5

The Mishnayot in the last chapter of Zevachim outline the journey of the Tabernacle. When the Jews arrived in Israel: The Tabernacle was in Gilgal for the 14 years of capturing and dividing the land. It then moved to Shiloh for 369 years. When Shiloh was destroyed (I Samuel 4), the Tabernacle was moved to Nov until it too was destroyed (I Samuel 22:19) ...


4

This is a good article, and it brings sources that Pinchas of these parashiyos is the same as the Pinchas of Shoftim.


4

On a peshat level, Yiftach (see Shofetim 11) was not exactly the most educated or refined of individuals. 1) He was the son of a harlot (pasuk 1) 2) He was a gang leader of a group of no-goodniks (pasuk 3) who was only brought back and promoted because a tough guy was needed (pasuk 8). 3) He is not theologically sophisticated, and in speaking to the king ...


4

I believe answers your questions are all found in the Metzudos David. The first thing to note is that based on the explanation of the the commentary. It is to be noted that he is of the opinion that Jepthah did not bring his daughter as an offering in the traditional sense and rather is of the opinion that he did not allow her to be married to another man (...


4

She has no name in the Biblical text, nor (as far as I can tell) in any 'canonical' ancient midrashic or Talmudic texts (see Tamar Kadari's article here). The only pre-modern source to name her is, as @Danno commented, Pseudo-Philo, who names her "Seila," i.e. "She'ila" (Questioner). This name has been picked up by a number of modern writers; e.g. Louis ...


3

The answer is in their story in Shoftim. Barak didn't want to be a Shofet unless Devorah agreed to lead with him. Shoftim ch 4 8 But Barak said to her [Devorah], “If you will go with me, I will go; if not, I will not go.” 9 "Very well, I will go with you,” she answered....


3

See Seder Hadoros (2719) for some information. He quotes Gilgulie Neshamos by R' Menachem Azarya Mipano) that he was a gilgul of Binayhu ben Yehuyada who brought the Shamir worm to Shlomo Hamelech (see Gittin 58a); thus the name תולע (lit. worm), and his location being Shamir. There is a bit more discussion about him here, here, and on wikipedia.


3

Exodus 6:25 seems to speak of the birth of Pinchas before the Exodus. In terms of entering the land of Israel, the Ohr haChaim writes that the decree of death extended from people who were age 20-60, not the ones younger and not the ones older. So Pinchas may have been a young lad at the time of the spies, and the decree would not have extended to him.


3

Rambam, Hilchos Nazirus 3:13: Samson was not a nazirite in a complete sense, for he never took a nazirite vow.It was merely that the angel caused him to be separated from impurity. What were the laws applying to him? He was forbidden to drink wine and cut his hair. He was, however, permitted to incur impurity due to contact with the dead. This ...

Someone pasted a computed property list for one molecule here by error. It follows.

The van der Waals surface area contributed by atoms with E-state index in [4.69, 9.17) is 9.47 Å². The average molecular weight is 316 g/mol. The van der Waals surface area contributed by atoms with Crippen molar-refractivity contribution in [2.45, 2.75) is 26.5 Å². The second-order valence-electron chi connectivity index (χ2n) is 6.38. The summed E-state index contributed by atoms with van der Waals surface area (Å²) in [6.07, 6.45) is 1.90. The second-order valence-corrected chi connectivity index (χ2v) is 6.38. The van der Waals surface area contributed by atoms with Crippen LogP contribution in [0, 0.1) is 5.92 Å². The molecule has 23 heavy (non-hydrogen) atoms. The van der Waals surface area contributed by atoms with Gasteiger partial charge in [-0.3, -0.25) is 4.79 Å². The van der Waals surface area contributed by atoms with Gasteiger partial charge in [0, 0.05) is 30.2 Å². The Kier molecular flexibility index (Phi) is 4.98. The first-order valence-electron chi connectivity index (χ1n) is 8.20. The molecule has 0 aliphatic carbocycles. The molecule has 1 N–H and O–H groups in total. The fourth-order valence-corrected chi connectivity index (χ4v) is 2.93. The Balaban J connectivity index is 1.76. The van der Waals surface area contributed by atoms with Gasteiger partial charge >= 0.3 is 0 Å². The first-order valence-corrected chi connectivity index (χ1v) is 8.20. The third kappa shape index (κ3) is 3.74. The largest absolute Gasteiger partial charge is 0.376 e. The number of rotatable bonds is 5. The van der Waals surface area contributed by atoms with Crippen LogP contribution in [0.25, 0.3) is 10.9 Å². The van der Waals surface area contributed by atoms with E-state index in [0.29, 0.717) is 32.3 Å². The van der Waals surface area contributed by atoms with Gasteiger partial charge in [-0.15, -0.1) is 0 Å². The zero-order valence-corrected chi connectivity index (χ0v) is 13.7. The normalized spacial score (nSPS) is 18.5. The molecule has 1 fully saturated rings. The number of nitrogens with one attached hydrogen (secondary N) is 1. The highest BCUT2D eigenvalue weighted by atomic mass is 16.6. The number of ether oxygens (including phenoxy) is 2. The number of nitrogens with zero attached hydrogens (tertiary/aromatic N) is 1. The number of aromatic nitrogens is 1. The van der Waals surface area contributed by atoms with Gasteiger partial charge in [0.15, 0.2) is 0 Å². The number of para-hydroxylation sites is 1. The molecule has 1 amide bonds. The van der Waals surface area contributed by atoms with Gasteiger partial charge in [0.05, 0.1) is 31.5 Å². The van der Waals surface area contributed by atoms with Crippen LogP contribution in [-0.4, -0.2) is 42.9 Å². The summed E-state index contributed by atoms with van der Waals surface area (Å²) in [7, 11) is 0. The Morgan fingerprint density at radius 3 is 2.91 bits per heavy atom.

3

The Malbim explains that תחילה applies to time, negates previous conditions and is regardless of following events. ראשון applies to sequence (ie. there will be following events) and doesn't imply a negation of anything previous to it. He explains that תחילה wouldn't be appropriate to use in place of בראשית because it negates any time before it. There was no ...


3

In the book Orchot Chaim (also called Keter Rosh) R. Asher Ashkenazi collected stories/rulings/teachings from his teacher R. Chaim of Volozhin, many of which in turn came from R. Chaim's teacher R. Elijah of Vilna. One of the entries there (#132) is about the concept of aveira lishma. In short, he states that the concept does not really exist. Once we have ...


3

Midrash Bereshis Rabba 60,3 says clearly that Yiftach's daughter did not need to comply as Yiftach's neder was not valid to bring his daughter as a sacrifice and therefore according to Reish Lakish Yiftach also was scot-free, and according to Rabbi Yochanan even though she wasn't a Korban at all and was free, He was obligated to bring her value in money just ...


2

(Note that Avihu is translated as "his Father", so it would not be strange for it to specifically mention his father at that point if all of his father's family accompanied him to be buried next to his father. This is stronger if we assume that his brothers are only from his father, as his mother was barren, although Abarbanel disagrees with this analysis.) ...


2

R' Chaim Vital in Sha'ar HaGilgulim writes that Tola's soul was an incarnation of Haran's soul, as was Aharon HaKohen and Shmuel HaNavi (Hakdama 36). The Yalkut Shimoni notes that we can learn a lesson from the list of shoftim: all of the tribes except Shimon had a representative among the shoftim or kings. This was a consequence for the tribe's involvement ...